Sustainability is an important tenet of the Paleo diet, meaning that this is a way of eating and living that you can commit to and maintain for your entire life.  This means that you have the flexibility to experiment with your own body to discover what is optimal versus what is tolerable, to find what works best for you and fits into your life for the long term. For some people, flexibility is achieved by following an 80/20 rule (or a 90/10) rule, which means that 80% (or 90%) of your diet are healthy Paleo foods and the other 20% (or 10%) are not.  Many people find that they are healthiest when their 20% (or 10%) continues to avoid the most inflammatory foods such as wheat, soy, peanuts, pasteurized industrially-produced dairy, and processed food chemicals.

What foods are eliminated?

The foods that are eliminated in a Paleo diet are the ones that provide our bodies with very little nutrition (especially for the amount of energy they contain), and that are difficult to digest (which can cause gut health problems and contribute to gut dysbiosis), and have the ability to stimulate inflammation or mess around with important hormones.

Generally, a Paleo diet excludes:

  • grains and pseudograins
  • legumes (legumes with edible pods like green beans are fine)
  • dairy (especially pasteurized industrially-produced)
  • refined and processed foods (including refined seed oils like canola oil and safflower oil, refined sugars, and chemical additives and preservatives)

There are many foods that can be additionally problematic, especially for those with chronic health conditions, typically referred to as “gray-area” foods (see the Autoimmune Protocol).

There are also many foods that might be tolerated and reintroduced to your diet after an elimination phase.  This is generally referred to as the “shades of Paleo”.  Some people enjoy white rice in their diets.  Others include good quality (i.e., grass-fed) dairy is generally considered fine to include with the caveat that a large percentage of people are sensitive or intolerant (and might not know it).  The best way to know whether or not these foods work for you is to cut them out completely for a few weeks and then reintroduce one at a time and see how you feel.

source: http://www.thepaleomom.com/paleo-diet 

Visit her blog for more resources and explanations backed by science! She’s my go to when I need help understanding any aspects of this lifestyle.

Now some background about my blog!

How I came up with the name: Paleoptimistic

(Pronounced ‘pay-lee-ohp-tim-iss-tik’)

John and I turned to a paleo lifestyle, optimistically looking for an answer to keeping his flair ups at bay.  The two words shared an ‘o’ and I smashed them together. Kinda catchy right?? We also try to carry out our daily lives with a certain level of optimism; similar to my favorite flower, the sunflower, and how they always point their faces towards the sun, following the sunshine… We too, continue to follow the sunshine when times get tough, or when flair ups set in.  Plus, when you eat real food, good food, flavorful food, you tend to be happier and better fueled to take on anything & everything that life throws your way! 🙂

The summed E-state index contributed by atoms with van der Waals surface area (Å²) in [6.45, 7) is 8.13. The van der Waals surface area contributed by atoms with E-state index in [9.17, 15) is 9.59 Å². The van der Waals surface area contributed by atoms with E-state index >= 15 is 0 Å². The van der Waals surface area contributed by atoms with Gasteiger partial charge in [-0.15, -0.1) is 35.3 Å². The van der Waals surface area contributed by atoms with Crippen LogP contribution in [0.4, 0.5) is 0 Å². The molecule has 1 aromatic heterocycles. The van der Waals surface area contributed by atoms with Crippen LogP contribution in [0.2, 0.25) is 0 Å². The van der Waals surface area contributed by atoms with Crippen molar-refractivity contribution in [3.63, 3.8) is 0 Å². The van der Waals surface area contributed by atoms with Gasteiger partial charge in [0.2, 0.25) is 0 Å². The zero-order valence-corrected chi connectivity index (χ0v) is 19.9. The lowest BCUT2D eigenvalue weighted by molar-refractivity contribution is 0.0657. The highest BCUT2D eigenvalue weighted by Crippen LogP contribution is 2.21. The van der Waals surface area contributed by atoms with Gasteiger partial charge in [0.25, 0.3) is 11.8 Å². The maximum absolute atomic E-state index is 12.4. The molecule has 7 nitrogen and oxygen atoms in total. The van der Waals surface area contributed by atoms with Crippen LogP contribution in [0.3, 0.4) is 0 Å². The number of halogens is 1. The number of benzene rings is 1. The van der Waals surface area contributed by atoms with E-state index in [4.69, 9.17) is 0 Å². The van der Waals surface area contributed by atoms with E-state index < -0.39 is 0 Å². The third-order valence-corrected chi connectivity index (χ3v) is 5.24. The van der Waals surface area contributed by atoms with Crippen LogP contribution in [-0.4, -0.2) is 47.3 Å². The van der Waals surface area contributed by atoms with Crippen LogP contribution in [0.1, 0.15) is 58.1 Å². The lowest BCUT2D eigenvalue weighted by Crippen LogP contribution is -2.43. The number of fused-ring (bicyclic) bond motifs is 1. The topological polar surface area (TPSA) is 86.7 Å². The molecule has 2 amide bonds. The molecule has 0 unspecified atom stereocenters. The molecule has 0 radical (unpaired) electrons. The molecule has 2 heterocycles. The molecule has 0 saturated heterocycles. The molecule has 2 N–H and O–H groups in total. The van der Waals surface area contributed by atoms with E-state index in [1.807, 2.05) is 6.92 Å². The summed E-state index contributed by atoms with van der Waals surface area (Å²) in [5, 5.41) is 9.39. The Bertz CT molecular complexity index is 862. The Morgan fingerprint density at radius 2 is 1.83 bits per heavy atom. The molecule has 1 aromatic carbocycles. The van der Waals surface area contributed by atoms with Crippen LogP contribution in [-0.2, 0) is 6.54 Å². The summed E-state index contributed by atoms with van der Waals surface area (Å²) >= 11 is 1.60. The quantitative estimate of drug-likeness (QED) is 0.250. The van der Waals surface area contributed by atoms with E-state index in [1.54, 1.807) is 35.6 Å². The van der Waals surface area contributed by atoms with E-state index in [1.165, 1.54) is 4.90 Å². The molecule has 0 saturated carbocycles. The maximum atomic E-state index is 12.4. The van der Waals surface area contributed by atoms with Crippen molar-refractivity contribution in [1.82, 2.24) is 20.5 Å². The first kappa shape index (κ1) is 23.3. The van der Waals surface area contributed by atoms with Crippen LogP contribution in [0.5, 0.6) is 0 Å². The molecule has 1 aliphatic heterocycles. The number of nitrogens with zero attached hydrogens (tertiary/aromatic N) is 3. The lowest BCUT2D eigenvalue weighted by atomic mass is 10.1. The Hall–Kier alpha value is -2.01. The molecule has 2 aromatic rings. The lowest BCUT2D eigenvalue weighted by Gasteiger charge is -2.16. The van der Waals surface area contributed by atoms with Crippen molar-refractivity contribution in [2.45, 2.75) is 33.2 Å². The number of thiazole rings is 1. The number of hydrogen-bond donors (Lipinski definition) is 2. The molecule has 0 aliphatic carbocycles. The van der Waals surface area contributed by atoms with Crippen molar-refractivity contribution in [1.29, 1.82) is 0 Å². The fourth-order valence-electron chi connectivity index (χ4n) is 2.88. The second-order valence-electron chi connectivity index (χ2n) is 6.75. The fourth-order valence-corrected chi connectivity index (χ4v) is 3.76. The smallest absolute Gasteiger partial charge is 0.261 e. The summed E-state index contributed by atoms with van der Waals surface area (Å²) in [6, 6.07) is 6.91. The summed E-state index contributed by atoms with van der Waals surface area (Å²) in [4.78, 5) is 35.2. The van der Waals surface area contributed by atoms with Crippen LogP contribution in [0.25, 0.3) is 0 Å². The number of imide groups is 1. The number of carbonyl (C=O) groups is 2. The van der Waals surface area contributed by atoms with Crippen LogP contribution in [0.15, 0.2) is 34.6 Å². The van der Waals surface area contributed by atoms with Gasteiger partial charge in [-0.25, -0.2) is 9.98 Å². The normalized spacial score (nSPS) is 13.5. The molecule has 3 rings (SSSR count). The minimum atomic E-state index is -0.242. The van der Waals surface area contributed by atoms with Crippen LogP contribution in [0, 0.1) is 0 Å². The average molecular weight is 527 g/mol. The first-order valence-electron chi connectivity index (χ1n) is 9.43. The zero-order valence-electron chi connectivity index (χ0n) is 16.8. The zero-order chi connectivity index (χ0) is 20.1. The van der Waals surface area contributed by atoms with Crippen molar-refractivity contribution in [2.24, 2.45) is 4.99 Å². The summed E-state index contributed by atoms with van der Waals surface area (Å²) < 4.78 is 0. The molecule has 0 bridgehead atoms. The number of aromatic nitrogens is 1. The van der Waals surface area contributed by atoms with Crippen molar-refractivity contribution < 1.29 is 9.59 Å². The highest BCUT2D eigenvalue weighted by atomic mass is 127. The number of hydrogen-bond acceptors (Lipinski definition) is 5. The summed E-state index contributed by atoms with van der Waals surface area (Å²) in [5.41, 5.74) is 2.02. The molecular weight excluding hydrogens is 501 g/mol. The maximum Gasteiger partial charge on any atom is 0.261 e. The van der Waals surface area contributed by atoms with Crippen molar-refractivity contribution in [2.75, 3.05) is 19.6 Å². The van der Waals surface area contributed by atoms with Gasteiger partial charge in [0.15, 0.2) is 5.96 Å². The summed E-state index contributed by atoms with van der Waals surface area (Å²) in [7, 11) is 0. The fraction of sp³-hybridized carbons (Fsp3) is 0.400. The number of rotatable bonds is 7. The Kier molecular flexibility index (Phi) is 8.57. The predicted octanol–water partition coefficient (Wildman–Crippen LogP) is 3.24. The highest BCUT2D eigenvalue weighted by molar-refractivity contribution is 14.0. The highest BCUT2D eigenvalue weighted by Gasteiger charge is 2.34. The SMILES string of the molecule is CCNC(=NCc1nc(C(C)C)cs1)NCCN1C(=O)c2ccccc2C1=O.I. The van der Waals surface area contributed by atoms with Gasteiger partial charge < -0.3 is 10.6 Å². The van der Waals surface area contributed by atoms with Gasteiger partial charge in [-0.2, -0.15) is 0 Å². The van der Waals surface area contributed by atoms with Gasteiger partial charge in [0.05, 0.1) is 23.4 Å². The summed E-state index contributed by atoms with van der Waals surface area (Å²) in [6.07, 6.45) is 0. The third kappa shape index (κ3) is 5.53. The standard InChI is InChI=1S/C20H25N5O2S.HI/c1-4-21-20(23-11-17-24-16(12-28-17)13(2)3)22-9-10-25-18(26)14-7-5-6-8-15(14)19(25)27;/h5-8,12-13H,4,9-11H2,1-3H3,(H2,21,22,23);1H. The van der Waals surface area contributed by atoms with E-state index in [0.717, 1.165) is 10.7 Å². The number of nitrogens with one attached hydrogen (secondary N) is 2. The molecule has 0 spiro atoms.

Yours in sunshine…

xoxo,

Syd

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Yuca is not YUCK-a! Info & a Recipe Round-up

In the paleo world, we’re pretty picky of our starches and tend to lean towards those that pack the best punch (read: are most nutritional and contain a great ratio of micronutrients and minerals to calories). But, can anybody really be mad if we’re just aiming to efficiently fuel our bodies? No? I didn’t think so… 😉

Continue reading “Yuca is not YUCK-a! Info & a Recipe Round-up”

Paleo Peach & Blueberry Ice Cream

This ice cream is simple, and a WIN! So, next time peaches are on sale at your local grocery store, stock up, peel, slice and freeze them, and whenever the mood/craving strikes, whip up a batch of this yummy goodness! That’s what I did. 🙂 Also perfect for a barbecue or family dinner, with an added bonus of not requiring an Ice Cream Maker! Continue reading “Paleo Peach & Blueberry Ice Cream”

Plantains: How To & a Recipe Round-Up

My first attempt at peeling, cutting up, and frying plantains was a big ole whopping fail. The skin wouldn’t come off for me, and I overcooked them… essentially making them like pieces of bark, not even chips.  This past week I saw some at Harris Teeter and said to myself ‘Hey, why not try these again?! I’m no quitter!’ Well, I’m so glad I did, because this attempt was a WIN! Continue reading “Plantains: How To & a Recipe Round-Up”

‘Thighs of Thor’ Playlist and ride profile

You’re probably thinking “hmmm, what a strange name for an indoor cycling ride profile,” but that my dears is where you’re wrong! This ride… where do I begin… I wish my Adductors and Hamstrings could voice their opinions of this profile for you to give you the full effect, but alas they cannot, so I’ll try my best to put it in perspective… Continue reading “‘Thighs of Thor’ Playlist and ride profile”

Pyramid Play

On July 26th, it will be my 1 year anniversary of being a certified Spinning® instructor. Now, I typically take a more modern approach to my classes, as I’ve mentioned many times before, so to celebrate my 1st birthday with Spinning®, I went back to the basics with this new class profile.